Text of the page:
According to Barnes, McCain "has gotten by with a seat-of-the-pants policy operation because political writers adore him too much to mention his shortcomings."

We'll disagree with some of what Barnes said; we can't picture the press corps subjecting anything to scrutiny that's "sharp," for example. But Barnes—without stating the conclusion himself—paints a picture of a mainstream press corps that is wholly incompetent and corrupt. They don't tell you when McCain flunks a pop quiz, for example, because they like the guy so much. When he flounders on matters of basic policy, the press corps doesn't report that either. His statements on defense spending don't make any sense, but you don't see much about that in the papers. In December, McCain is unable to explain his own health plan; that finds its way down the memory hole, too.

This is the press corps Barnes describes, a corps in the can for McCain. Again—and we think it should be said twice—the press corps Barnes describes is, by any normal standard, thoroughly corrupt and incompetent.

Two questions: How can it be that the mainstream press corps behaves in the manner described? And how can it be that this sort of conduct excites so little comment? Again, even Barnes, in describing the conduct, fails to become fully exercised by it. He barely bats an eye at conduct that undermines every aspect of democratic public discourse.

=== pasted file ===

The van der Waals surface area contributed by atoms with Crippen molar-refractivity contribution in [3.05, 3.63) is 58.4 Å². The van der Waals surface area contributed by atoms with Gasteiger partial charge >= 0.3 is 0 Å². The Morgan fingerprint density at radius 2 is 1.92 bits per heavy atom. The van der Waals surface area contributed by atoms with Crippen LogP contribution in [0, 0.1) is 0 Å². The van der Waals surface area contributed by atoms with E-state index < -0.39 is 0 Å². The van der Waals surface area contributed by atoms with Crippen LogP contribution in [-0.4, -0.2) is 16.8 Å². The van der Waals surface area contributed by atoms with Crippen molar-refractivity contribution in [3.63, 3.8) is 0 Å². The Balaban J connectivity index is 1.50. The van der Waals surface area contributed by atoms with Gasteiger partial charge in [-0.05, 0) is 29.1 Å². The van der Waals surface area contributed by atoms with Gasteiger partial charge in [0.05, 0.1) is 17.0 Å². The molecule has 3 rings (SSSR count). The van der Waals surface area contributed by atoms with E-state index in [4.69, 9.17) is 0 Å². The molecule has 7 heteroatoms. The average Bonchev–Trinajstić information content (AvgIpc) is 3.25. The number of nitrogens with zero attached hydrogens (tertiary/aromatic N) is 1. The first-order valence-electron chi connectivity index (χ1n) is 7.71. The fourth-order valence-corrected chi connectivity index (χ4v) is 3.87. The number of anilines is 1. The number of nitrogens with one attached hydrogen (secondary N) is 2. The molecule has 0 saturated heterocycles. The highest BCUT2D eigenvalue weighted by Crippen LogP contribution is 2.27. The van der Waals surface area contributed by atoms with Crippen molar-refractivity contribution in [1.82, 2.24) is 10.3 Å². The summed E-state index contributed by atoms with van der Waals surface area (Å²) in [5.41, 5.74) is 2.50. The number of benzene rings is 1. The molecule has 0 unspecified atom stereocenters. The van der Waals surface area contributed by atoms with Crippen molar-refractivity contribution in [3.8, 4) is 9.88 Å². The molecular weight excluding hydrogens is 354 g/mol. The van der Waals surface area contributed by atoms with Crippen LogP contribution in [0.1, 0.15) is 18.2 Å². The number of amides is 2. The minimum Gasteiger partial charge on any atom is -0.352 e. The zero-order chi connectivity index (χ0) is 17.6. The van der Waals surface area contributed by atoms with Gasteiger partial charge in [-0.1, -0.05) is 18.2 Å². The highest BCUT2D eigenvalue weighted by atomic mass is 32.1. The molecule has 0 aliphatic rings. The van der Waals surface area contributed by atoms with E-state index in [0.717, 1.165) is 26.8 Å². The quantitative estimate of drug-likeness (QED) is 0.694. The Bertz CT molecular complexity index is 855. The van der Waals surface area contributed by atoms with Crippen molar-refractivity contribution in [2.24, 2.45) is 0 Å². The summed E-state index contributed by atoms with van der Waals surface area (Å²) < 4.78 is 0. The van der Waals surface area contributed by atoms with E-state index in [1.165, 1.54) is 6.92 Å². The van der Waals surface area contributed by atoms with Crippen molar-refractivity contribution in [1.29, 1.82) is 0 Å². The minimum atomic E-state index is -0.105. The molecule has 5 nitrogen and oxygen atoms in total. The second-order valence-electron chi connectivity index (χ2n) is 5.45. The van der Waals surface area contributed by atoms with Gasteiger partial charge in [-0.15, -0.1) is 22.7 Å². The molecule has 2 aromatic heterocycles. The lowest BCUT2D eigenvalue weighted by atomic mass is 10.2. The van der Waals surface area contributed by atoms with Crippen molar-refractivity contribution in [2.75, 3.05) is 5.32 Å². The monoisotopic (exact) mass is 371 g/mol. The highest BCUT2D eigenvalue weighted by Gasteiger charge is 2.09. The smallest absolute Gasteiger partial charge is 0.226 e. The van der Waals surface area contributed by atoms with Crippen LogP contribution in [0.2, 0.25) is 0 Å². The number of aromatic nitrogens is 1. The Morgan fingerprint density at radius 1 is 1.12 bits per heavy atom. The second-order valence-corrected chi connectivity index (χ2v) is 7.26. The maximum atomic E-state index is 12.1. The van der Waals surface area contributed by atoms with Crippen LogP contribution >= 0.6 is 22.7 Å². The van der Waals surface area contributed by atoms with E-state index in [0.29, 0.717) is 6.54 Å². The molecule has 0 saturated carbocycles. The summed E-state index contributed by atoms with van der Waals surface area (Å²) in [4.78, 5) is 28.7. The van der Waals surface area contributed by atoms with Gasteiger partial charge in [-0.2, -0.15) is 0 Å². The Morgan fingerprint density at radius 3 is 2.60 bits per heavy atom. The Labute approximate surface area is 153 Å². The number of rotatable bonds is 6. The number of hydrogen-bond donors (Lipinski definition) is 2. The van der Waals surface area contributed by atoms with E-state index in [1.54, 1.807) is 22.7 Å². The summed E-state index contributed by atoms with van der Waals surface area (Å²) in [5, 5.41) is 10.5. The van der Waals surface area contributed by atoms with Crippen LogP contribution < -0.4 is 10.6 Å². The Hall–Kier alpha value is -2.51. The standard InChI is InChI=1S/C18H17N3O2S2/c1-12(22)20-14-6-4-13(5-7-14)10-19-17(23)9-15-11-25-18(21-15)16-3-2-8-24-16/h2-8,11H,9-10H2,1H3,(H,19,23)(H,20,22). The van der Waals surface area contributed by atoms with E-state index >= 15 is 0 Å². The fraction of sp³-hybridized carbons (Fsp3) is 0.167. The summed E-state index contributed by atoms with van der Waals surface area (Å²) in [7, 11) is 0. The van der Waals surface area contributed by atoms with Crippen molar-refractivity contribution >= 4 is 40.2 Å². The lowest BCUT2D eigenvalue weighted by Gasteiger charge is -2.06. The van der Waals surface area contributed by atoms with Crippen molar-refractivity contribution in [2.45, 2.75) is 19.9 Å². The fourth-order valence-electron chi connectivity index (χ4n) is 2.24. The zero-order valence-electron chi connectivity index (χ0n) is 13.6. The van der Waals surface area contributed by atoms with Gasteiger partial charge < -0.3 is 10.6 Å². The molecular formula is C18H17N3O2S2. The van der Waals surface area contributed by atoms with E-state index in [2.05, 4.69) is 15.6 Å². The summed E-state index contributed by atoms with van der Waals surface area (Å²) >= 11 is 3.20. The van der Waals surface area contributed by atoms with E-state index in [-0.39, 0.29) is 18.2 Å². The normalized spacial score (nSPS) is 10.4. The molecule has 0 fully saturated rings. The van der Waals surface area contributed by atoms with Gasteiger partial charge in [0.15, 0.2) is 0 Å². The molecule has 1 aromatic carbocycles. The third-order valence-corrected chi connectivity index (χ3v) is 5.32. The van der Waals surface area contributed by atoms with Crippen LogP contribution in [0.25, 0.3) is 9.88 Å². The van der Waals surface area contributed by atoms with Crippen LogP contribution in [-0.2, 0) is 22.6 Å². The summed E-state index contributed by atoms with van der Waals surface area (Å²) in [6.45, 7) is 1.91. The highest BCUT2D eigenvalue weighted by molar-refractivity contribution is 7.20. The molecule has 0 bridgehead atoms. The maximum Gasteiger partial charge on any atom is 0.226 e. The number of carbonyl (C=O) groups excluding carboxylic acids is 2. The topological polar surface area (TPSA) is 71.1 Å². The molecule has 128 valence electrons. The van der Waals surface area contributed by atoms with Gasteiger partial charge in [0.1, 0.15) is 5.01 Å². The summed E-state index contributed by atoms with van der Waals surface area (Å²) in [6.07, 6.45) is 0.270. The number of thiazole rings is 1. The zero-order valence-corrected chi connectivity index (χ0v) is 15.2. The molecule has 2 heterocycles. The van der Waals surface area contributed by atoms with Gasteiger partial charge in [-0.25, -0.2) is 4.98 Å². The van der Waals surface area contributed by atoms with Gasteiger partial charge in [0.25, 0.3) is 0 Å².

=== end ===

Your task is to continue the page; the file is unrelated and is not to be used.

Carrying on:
We refuse to spend the coming year as we have spent the year just past—detailing here, again and again, the incompetence of the press corps. It is time to move on to ask larger questions that are raised by the chaos Barnes describes. How is it possible that the modern press corps can behave in the ways that Barnes describes? How can our discourse be in the hands of the fixers portrayed in this piece? We spent last year showing, again and again, the puzzling incompetence and corruption Barnes limns. As we start off on an exciting new year, it's time for some large meta-questions.


Tomorrow: Sorry, Freddy—when Bush unveiled his tax cut plan, the press bungled that story too.

New millenium. Tired old story: It didn't take long for a favored story to get re-aired on the News with Brian. Here was Claire Shipman, long a favorite of ours, discussing yesterday's speeches by Bradley and Gore:

SHIPMAN: The first contest, the Iowa caucuses, is just three weeks away...That's why, on a day when Bradley tries to stay above the fray, his team hands out a flyer to reporters, claiming Gore's budget breaks the bank by $350 billion...

There is nothing wrong with the Bradley campaign passing out such a flyer. But the press corps long ago committed to a story: Bradley, the authentic, who's above mortal conduct, simply refuses to fight. Shipman continues this silly tale, telling us here—all in one sentence—that Bradley "stays above the fray" while "his team" hands out a criticism. There's nothing wrong with criticizing Gore, but Bradley is clearly not staying "above the fray" (nor should he be asked to). Silly stories like this show why we're all better off when scribes are told not to interpret.